Through the Eye of the Student, Part 2
As a quick recap of last week’s post, we looked at the first five important characteristics identified in the Memorial University of Newfoundland study of what’s important in an educator from the student’s perspective. These characteristics included respectful, knowledgeable, approachable, engaging, and communicative.
Now let’s look at the final four characteristics and see if any of these jump out at us.
If we walk into a class at the last minute, fumbling through our papers as we try to get our computer and projector ready to go, while trying to remain calm and look nonchalant about everything, we certainly don’t look ready to teach.
In the study, students used words like: efficient, focused, and prepared when they described “organized.” Their expectation is that we will present organized lectures that employ visual aids; we’ll stay on topic; and we’ll provide sufficient and appropriate feedback.
I’m all about using lots of visual aids as long as they clearly benefit learning. An excellent, and simple, example of this was offered up by ASHI/MEDIC Instructor Kathy Morrow when she commented after my “CPR Training: Blah, Blah, Blah…” post last month, “When we practice glove removal I use shaving cream to simulate blood or other contaminates. They can see how easy it is to spread and how important it is to carefully remove gloves.”
Study results indicate that students want their educators to be: available, helpful, perceptive, and accommodating. Behaviors that best demonstrate this include: timely, thorough, constructive feedback; aware of students' needs; pays attention and responds to students' body language; and understands that students learn differently.
Every class has the potential to challenge us with individual differences that we must accommodate. Students may come to class with different levels of skill; physical and/or intellectual challenges; cultural differences; responsible behavior issues; or possibly an overall lack of motivation to be in the class in the first place – “my employer is requiring me to take this class.” Being prepared for these challenges allows us to be more responsive to our students when these challenges present themselves.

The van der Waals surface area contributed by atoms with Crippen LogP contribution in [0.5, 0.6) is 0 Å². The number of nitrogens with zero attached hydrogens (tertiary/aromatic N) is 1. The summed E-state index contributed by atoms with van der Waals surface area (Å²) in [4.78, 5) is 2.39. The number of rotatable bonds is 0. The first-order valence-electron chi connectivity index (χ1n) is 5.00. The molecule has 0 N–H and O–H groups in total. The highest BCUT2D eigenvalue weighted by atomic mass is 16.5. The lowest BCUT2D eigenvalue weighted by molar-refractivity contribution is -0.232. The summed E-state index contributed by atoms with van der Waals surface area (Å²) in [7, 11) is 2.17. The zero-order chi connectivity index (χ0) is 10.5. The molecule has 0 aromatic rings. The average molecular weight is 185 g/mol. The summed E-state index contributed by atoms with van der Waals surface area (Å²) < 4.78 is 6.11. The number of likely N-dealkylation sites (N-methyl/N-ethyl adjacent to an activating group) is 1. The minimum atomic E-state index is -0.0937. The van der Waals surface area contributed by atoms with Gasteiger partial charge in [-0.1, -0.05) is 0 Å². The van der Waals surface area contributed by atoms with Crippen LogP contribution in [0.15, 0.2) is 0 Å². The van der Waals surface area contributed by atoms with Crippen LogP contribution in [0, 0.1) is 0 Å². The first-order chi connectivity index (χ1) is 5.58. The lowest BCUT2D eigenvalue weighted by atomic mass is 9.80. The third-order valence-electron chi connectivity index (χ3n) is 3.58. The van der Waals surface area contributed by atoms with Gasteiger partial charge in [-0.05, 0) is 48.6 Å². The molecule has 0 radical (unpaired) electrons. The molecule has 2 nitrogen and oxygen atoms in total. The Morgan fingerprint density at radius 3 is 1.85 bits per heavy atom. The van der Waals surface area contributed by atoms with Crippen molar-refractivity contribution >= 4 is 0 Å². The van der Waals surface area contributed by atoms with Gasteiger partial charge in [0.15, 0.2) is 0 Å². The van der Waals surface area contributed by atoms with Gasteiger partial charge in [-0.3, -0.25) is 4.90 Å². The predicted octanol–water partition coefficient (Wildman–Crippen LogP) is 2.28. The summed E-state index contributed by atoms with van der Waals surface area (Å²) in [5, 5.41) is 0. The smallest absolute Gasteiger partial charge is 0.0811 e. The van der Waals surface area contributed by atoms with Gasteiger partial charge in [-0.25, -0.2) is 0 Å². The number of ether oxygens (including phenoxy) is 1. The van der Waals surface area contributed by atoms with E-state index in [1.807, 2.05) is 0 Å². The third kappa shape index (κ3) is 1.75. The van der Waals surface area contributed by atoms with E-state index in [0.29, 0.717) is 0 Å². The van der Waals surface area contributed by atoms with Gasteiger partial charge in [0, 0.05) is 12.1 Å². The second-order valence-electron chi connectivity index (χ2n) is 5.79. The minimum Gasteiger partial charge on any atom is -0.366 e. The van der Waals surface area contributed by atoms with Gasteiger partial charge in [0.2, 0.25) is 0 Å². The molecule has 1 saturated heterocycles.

Study participants indicated they want educators who are: dedicated, punctual, dependable, and confident. Expectations are that we exhibit professionalism by dressing appropriately; being trustworthy and honest; having well-planned lectures; and having the confidence to help students develop their knowledge and skills.
Professionalism also requires dedication to maintaining a professional image; modeling behavior for students; and maintaining and exhibiting exceptional skills that students can emulate during and after the course.
According to the study, students want their educators to be: friendly, available, have a positive outlook on teaching, kind, and happy. Some of the behaviors that demonstrate this include: helping students feel more relaxed; creating a positive learning environment; and keeping students attention using humor, which may just prevent them from nodding off in class after a long day.
Remember what I suggested in the February E-News article, Making a Difference: Have a good time when you’re teaching. People are naturally drawn to humor and, by being self-deprecating and not taking yourself too seriously, you’ll likely find that this breaks the ice and students learn in a more relaxed atmosphere.
In most instances, we probably exhibit these characteristics without ever thinking about them. However, I know I’ve walked away from a class thinking, “That was probably not the most enthusiastic presentation I’ve ever done,” so it never hurts to do a little self-reflection every now and then.
Be on the lookout for my next post where we’ll discuss working with negative students.
See you then.
Jeff Myers, Vice President – HSI